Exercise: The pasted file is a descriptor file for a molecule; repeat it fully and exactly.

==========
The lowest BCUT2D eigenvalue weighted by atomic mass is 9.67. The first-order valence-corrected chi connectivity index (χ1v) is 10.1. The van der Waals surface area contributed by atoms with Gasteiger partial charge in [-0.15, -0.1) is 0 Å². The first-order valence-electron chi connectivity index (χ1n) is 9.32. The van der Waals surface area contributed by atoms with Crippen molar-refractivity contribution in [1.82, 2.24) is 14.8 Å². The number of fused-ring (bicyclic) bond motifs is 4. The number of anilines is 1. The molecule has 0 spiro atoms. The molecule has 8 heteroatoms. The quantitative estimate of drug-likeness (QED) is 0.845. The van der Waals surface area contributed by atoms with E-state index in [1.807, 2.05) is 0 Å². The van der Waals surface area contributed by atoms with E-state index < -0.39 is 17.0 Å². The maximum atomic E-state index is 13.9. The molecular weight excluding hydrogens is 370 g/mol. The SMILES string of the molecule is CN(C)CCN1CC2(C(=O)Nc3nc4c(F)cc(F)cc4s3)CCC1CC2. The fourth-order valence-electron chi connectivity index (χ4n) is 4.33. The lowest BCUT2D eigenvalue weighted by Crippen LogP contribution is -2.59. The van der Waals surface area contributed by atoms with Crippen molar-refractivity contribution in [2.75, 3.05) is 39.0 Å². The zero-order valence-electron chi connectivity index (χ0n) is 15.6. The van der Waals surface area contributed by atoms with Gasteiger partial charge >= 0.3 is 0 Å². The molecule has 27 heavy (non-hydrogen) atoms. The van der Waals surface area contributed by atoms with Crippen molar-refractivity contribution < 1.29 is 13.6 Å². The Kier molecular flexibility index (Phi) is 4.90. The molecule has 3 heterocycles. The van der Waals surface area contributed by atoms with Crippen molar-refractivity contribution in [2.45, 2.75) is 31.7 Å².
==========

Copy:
The lowest BCUT2D eigenvalue weighted by atomic mass is 9.67. The first-order valence-corrected chi connectivity index (χ1v) is 10.1. The van der Waals surface area contributed by atoms with Gasteiger partial charge in [-0.15, -0.1) is 0 Å². The first-order valence-electron chi connectivity index (χ1n) is 9.32. The van der Waals surface area contributed by atoms with Crippen molar-refractivity contribution in [1.82, 2.24) is 14.8 Å². The number of fused-ring (bicyclic) bond motifs is 4. The number of anilines is 1. The molecule has 0 spiro atoms. The molecule has 8 heteroatoms. The quantitative estimate of drug-likeness (QED) is 0.845. The van der Waals surface area contributed by atoms with E-state index in [1.807, 2.05) is 0 Å². The van der Waals surface area contributed by atoms with E-state index < -0.39 is 17.0 Å². The maximum atomic E-state index is 13.9. The molecular weight excluding hydrogens is 370 g/mol. The SMILES string of the molecule is CN(C)CCN1CC2(C(=O)Nc3nc4c(F)cc(F)cc4s3)CCC1CC2. The fourth-order valence-electron chi connectivity index (χ4n) is 4.33. The lowest BCUT2D eigenvalue weighted by Crippen LogP contribution is -2.59. The van der Waals surface area contributed by atoms with Crippen molar-refractivity contribution in [2.75, 3.05) is 39.0 Å². The zero-order valence-electron chi connectivity index (χ0n) is 15.6. The van der Waals surface area contributed by atoms with Gasteiger partial charge >= 0.3 is 0 Å². The molecule has 27 heavy (non-hydrogen) atoms. The van der Waals surface area contributed by atoms with Crippen molar-refractivity contribution < 1.29 is 13.6 Å². The Kier molecular flexibility index (Phi) is 4.90. The molecule has 3 heterocycles. The van der Waals surface area contributed by atoms with Crippen molar-refractivity contribution in [2.45, 2.75) is 31.7 Å².